Sought-after skills

Normandie énergies has drawn up a list of the most sought-after trades in the energy industry:

boilermaker, welder, electrician, network operator, maintenance technician, health and safety officer, energy engineer, nuclear power plant supervisor, heating engineer, systems manager, radiation protection technician, energy consultant, energy efficiency engineer.

Courses in the energy industry

There are over 90 courses available in Normandy if you want to work in the energy industry.
The region is also home to a Campus des métiers et des qualifications d’excellence international des énergies (CEINE energy training centre). A H2 Académie campus providing hydrogen-related training is in the pipeline in Seine Agglo.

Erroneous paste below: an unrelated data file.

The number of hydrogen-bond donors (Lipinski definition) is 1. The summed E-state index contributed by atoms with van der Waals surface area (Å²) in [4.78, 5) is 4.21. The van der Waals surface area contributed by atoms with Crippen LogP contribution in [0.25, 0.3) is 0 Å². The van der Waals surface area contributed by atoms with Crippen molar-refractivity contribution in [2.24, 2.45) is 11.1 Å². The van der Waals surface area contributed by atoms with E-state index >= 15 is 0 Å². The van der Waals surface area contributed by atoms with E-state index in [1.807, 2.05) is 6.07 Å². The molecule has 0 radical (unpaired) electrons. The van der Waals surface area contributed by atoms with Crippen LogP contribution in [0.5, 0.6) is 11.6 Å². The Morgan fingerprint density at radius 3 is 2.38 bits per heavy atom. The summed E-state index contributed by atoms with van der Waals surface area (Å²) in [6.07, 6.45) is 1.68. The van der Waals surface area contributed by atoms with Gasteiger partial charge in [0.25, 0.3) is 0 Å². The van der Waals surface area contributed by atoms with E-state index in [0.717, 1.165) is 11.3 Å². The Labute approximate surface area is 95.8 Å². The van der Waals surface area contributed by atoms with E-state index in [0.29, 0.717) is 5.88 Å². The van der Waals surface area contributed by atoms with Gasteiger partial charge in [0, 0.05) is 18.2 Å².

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Academic establishments

News in the energy industry in Normandy

The biggest-ever wind turbine blade measures 107m, and it’s from Cherbourg!

A record-breaking 107m long rotor blade makes it the biggest offshore turbine blade ever built. LM WIND POWER in Cherbourg holds the record. The challenge began in 2017 and has stayed the course: one of the biggest French factories in the General Electric group hasn’t stopped hiring staff since it opened in January 2019. fabrication…

Nuclear, a future industry in Normandy